Go to navigation Go to content
Toll-Free: 855-919-4548
Phone: 972-690-5374
Richardson Podiatry Center

Don’t Let Heel Pain Keep Down

Comments (0)

If you have pain in the bottom of your heel, the odds are pretty good you have plantar fasciitis. In this condition, pain is often sharp and most intense when you take your first steps on the day. The pain is caused by an inflamed band of connective tissue running along the bottom of your foot, connecting the heel to the forefoot. This tissue—the plantar fascia—is rather durable, but excessive strain or stress (particularly from overuse) can cause tiny tears in it.Infographic for heel pain

Pain in the back of the heel is typically a case of Achilles tendonitis. Your Achilles tendon connects the base of your calf muscle to the back of your heel bone. This tendon is the largest and strongest in your entire body, but it can become inflamed when either subjected to overuse or sudden, intense bouts of physical activity. The Achilles does weaken over time, so we are more likely to see this injury in middle-aged patients, especially those who lead fairly sedentary lives during the week, but participate in competitive athletic competition (rec leagues, pickup games of basketball, etc.) on the weekends.

There are certainly other sources of heel pain—bursitis, stress fractures, Sever's disease—but the commonality of plantar fasciitis and Achilles tendonitis mean they are simply more likely to be what you are experiencing. The good news is that the right stretches can relieve pain and help you stay active. These stretches include:

  • Eccentric heel drop. Start by facing a set of stairs and then step up on the bottom stair. Standing on the edge—with only your toes and balls of feet being on the stair, and your heels hanging over the edge—slowly lower both heels down and hold for 10 seconds. Then raise them back up to the starting position. Repeat this 10-15 times.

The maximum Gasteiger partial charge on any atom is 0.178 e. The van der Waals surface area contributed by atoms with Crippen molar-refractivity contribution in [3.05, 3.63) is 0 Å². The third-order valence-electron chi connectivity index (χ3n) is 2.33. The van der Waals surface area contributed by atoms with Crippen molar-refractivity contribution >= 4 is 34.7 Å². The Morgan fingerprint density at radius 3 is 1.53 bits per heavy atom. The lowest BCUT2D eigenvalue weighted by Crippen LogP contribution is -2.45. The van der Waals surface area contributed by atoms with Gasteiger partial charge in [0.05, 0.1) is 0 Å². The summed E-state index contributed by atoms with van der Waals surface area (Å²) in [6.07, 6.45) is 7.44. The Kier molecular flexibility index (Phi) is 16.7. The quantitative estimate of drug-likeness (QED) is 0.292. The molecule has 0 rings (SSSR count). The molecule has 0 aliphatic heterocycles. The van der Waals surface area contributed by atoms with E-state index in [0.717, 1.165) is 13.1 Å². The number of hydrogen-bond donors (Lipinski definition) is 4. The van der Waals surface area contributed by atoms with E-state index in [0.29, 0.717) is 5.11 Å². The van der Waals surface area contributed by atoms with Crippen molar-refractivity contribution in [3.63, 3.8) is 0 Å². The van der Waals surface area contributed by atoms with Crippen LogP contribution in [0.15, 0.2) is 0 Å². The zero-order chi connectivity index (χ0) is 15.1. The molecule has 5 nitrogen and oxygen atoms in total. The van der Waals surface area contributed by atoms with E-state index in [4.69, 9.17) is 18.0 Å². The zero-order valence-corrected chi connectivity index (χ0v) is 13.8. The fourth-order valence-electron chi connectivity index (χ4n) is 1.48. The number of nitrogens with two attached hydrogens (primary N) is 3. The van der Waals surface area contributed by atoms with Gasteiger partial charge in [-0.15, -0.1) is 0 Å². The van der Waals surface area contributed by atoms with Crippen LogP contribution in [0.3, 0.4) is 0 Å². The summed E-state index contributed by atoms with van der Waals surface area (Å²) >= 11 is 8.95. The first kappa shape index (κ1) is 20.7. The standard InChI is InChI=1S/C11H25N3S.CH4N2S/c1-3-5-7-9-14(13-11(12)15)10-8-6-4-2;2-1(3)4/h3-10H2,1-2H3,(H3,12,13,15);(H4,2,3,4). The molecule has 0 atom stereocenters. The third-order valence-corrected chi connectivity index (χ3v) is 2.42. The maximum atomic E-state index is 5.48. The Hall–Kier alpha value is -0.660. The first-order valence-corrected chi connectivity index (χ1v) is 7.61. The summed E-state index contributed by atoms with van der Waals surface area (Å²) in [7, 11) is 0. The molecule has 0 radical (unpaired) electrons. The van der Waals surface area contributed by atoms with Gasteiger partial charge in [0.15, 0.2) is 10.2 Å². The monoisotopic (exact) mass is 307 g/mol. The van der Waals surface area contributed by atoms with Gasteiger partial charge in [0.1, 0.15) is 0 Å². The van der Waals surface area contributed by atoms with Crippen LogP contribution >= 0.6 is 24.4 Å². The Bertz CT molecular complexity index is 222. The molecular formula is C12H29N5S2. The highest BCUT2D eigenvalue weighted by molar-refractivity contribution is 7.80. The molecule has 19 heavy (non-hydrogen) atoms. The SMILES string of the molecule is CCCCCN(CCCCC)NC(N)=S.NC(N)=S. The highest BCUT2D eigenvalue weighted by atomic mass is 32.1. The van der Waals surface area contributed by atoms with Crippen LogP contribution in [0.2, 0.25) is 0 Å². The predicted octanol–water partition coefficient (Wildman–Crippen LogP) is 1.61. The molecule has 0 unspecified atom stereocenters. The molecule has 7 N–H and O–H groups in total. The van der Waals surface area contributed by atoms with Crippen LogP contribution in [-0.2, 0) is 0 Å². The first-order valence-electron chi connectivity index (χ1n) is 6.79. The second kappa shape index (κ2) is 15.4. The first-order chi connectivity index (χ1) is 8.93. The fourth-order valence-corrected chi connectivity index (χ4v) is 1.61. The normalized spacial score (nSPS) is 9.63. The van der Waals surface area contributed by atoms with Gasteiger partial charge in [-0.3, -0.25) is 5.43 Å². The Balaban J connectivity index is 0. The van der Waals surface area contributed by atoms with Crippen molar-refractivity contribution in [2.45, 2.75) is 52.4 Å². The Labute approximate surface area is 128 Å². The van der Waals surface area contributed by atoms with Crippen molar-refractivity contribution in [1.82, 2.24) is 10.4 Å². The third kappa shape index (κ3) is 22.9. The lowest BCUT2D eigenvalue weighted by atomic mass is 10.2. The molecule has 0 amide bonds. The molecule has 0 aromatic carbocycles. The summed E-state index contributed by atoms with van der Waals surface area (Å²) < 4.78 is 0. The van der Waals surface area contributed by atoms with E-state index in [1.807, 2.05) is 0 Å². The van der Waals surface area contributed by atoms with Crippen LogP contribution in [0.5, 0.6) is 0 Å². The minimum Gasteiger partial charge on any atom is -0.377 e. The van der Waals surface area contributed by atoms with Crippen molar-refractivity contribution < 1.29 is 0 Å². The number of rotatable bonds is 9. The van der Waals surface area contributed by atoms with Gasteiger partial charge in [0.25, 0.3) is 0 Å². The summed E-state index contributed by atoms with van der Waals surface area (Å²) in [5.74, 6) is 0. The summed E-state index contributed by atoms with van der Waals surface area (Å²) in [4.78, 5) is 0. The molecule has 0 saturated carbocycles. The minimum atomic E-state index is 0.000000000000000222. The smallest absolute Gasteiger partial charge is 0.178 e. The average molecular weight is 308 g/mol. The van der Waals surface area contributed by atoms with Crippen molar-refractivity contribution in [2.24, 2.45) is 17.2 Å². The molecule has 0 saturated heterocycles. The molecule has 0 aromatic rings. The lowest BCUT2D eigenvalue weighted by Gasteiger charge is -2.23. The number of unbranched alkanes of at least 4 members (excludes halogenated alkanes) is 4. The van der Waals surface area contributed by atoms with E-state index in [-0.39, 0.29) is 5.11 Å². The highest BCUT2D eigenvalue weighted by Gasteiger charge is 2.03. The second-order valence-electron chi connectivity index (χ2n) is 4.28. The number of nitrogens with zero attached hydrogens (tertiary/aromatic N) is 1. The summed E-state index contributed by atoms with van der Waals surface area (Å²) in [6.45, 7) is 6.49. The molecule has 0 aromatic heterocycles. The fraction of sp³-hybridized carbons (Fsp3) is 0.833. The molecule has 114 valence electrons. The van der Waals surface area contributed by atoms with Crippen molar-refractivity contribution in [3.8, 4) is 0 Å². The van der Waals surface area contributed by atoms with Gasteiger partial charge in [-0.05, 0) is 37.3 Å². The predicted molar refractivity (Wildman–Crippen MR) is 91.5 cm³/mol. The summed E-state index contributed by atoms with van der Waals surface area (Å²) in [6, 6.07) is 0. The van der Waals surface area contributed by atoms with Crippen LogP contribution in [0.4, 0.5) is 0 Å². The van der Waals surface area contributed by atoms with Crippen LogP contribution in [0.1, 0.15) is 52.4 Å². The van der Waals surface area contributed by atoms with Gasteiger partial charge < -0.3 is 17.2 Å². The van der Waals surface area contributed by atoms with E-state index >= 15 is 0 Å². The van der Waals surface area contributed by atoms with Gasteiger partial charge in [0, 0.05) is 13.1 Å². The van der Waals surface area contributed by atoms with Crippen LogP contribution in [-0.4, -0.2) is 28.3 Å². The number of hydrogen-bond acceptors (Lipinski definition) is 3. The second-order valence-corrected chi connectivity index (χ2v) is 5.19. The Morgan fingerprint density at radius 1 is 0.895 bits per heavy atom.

• Calf stretches. Stand about an arm’s length in front of a wall and place your palms on it. Take a step forward with your right leg. Keeping your left knee straight and heel on the ground, bend your right leg slowly until you can feel a gentle stretch in your left calf. Hold the position for 20-30 second, release, and then switch legs and repeat.
  • Toe stretch. For this stretch, start by sitting in a chair and raising your right leg so the foot rests on the thigh of your left leg. Grab your right foot’s big toe and gently pull it back toward you until you feel a stretch. Once you do, hold the position for 20-30 seconds, and then release. Switch legs and stretch your other one.

In addition to stretches, some other ways to stay active when you have hurting heels include:

  • Making sure you wear the proper footwear. Your shoes need to fit well, and be both activity-appropriate and well-constructed. Choose models that feature ample cushioning in the heel area, along with robust arch support.
  • Doing more low-impact activities. Running and jumping can cause and exacerbate heel pain when done on a frequent basis. You can stay active—and give your heels time to recover—by swapping out a couple of high-impact activities for cycling, swimming, yoga, or even walking (which is a severely underrated exercise).

These are good starting points for staying active when you have heel pain, but you may need a comprehensive treatment plan. When we create your heel pain treatment plan, we will center it on conservative methods, which can include:

  • Rest. Taking time away from high-impact activities or, even better, replacing them with low-impact ones (cycling, swimming) will better allow your body to repair the damaged tissue.
  • Ice. An appropriate icing regimen will both relieve inflammation in the fascia and reduce pain.
  • Stretches. Keeping the soft tissues in your lower limbs can help relieve painful symptoms, and also prevent the condition from becoming a recurrent issue.
  • Medication. We may recommend or prescribe certain pain relievers (including ibuprofen and naproxen), or use corticosteroid injections to provide relief.
  • Orthotic devices. Whether we prescribe custom orthotics or recommend certain heel cups or cushioning inserts, these devices can more equitably distribute pressure and take it away from your fascia.

For professional heel pain treatment—so you can perform your favorite activities—come to Richardson Podiatry Center. We’ll diagnose the source of your pain and then develop an effective treatment plan to address it. Call us today at (972) 690-5374 for more information or to schedule an appointment!

Be the first to comment!

Post a Comment

To reply to this message, enter your reply in the box labeled "Message", hit "Post Message."

Name:*

Email:* (will not be published)

Message:*

Notify me of follow-up comments via email.